Homily for August 16

Image source

Homily for the Twentieth Sunday in Ordinary Time
(Scriptures for today's Mass)

Audio for homily

Jesus told the crowds,
 “The bread I will give is my flesh for the life of the world…”
And the people quarreled among themselves, saying
 “How can this man give us his flesh to eat?”

Folks still quarrel over this question.

As you know, there are many Christian churches
that don’t take the Lord at his word here,
that don’t believe that the bread of the Eucharist
becomes the Body of Christ.
It’s interesting, isn’t it,
that often it’s the Christians who preach the absolute necessity
of a personal encounter and relationship
with our Lord and Savior Jesus Christ       
who are the least inclined to believe that Jesus comes to us
- truly and personally -  in his Body and Blood,
in the Bread and Cup of the Lord’s Supper.

It’s equally interesting that Catholics     
who believe in the real presence of Jesus in the Eucharist
are often the Christians least likely to speak
about having a personal encounter and relationship
with, Jesus, their Lord and Savior.
That’s not our vocabulary.

And, of course, there are many Catholic people who ask
as did the crowds 2,000 years ago,
 “How can this man give us his flesh to eat?”

Well, neither Jesus nor St. John whose gospel this is
were trying to teach us how the bread and wine of the Eucharist
become the flesh and blood of Jesus.
That was not their agenda.

Rather, this passage is all about Jesus’ desire for intimacy with us:
his desire to nourish us, always, with the life that is his to share.

Jesus invites us to intimacy with him, so real and so personal,              
he instructs us to consume him,
to take his flesh and blood into ours,
indeed, to digest his presence.        

His desire is to feed us, at the Table of his Supper,
with the same life he offered for us on the Altar of the Cross.

The issue in today’s gospel then isn’t  how or whether or not
the bread and wine become Christ’s body and blood.

Rather, this is about Christ’s desire for communion with us,
about Jesus’ desire to be one with us and to share in his life.
He says:

Here’s how close I want to be with you.
Just as your mother or father, your spouse or close friend
might lay down their life for you,
so did I lay down my life for you- so much do I love you.

• I gave away my life for you on the Cross,
but I wanted to be with you, always,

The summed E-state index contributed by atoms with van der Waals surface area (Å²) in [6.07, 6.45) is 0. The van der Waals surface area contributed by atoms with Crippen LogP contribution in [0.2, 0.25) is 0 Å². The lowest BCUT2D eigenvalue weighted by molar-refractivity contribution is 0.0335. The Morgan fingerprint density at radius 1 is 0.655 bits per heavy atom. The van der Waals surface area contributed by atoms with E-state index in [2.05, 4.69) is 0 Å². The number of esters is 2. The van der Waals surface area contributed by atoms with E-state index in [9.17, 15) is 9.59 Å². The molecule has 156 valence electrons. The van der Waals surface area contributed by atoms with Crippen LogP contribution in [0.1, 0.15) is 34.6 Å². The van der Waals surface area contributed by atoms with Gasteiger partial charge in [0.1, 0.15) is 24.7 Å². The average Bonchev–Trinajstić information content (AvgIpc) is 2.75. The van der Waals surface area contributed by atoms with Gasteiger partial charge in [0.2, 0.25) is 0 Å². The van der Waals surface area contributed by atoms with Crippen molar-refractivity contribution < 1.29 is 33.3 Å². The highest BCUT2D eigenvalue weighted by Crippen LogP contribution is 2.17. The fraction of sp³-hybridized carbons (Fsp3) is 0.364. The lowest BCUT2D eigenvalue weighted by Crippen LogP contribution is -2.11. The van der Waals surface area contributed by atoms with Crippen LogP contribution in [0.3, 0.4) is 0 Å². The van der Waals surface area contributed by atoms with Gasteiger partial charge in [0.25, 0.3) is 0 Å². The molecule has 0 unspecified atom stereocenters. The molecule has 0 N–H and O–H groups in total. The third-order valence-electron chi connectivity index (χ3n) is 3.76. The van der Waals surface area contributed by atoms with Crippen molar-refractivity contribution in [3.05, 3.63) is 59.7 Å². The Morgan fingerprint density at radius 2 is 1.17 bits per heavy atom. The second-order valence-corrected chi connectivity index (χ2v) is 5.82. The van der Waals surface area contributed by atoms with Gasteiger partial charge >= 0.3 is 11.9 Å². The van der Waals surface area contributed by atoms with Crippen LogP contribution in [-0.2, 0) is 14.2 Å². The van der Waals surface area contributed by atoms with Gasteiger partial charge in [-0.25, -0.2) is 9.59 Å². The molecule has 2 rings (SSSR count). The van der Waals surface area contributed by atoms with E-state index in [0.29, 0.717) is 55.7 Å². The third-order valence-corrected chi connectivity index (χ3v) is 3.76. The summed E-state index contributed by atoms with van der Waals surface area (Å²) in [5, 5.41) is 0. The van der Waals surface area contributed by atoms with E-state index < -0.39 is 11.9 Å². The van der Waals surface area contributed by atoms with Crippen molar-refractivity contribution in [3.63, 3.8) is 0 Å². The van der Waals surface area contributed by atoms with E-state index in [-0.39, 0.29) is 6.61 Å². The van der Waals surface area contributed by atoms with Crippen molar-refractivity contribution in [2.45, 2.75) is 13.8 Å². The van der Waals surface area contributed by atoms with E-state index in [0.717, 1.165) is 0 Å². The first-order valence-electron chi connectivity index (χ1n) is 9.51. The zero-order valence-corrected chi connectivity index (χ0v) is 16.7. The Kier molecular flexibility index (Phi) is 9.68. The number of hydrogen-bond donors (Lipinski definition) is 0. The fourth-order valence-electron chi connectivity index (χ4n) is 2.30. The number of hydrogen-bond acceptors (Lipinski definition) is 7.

so in the communion of my Table
I give myself to you again and again:
my Body broken for you in the Bread,
my Blood poured out for you in the Cup,
because I want to remain with you and in you 
- and I want you to remain in me and with me.

• As the Bread you eat and the Cup you drink become one with you,
so I become one with you.
I give my life, laid down for you on the Cross
to feed and nourish you every time you come to my Table.
How real is Christ’s presence in the Eucharist?
- as real as God’s word of promise to us
- as real as a soul mate’s commitment
- as real as forgiveness healing a broken bond
- as real as the love Jesus showed us on the Cross
- as real as the bread and wine we place on this altar
- as real as the power of God’s Spirit to make of our simple gifts
the gift Christ offered for us on the Cross:
his Body and Blood, his life.

• In the Eucharist we share communion not only with Jesus
but also with one another.
When we receive the Eucharist
Christ calls us to break open our lives, like bread, for others
and to pour out ourselves, like wine, in serving others               
as he was broken and poured out for us on the Cross.

In the 4th century, when people were asking,
 “How can this man give us his flesh to eat?”
St. Augustine gave them this answer.  He wrote:
What you see is the bread and the chalice;
that is what your own eyes report to you.
But what your faith obliges you to accept
is that the bread is the Body of Christ
and the chalice the Blood of Christ. ...
How is the bread his Body?
 And what is in the chalice  -  how is it his Blood?
Those elements, brothers and sisters, are called sacraments,
because in them one thing is seen, but another is understood.
What is seen is the corporeal species
but what is understood is the spiritual fruit ...

We all know that Christ is present in the Tabernacle,
that the Tabernacle is a dwelling place for Jesus in the Eucharist.
At Communion time today, this church will be filled
with living tabernacles – each of us a dwelling place,
holding the Body and Blood of Christ within us.

- Are we ready for such union, such intimacy with Jesus?
- Do we desire such a personal relationship
with our Lord and Savior Jesus Christ?
- Do we want to be this close to him?
- Do we want him to be this close to us?
- Are we ready to break and pour out our lives, our selves, for others
as Christ did for us?
- Do we want him to remain in us?
- Do we want to remain in him?

If this is what we want there is no better way to find it
than to be faithful to the sacrament of this table,
the table that Christ, in his wisdom, sets for us here.
For here we will find nothing less than the Body and Blood of Christ,
offered as food for our spirit,
in a morsel of Bread, a sip from the Cup.

For his flesh is true food, and his blood is true drink.
This is the bread that came down from heaven…
and whoever eats this bread will live forever.


Subscribe to A Concord Pastor Comments 

No comments:

Post a Comment

Please THINK before you write
and PRAY before you think!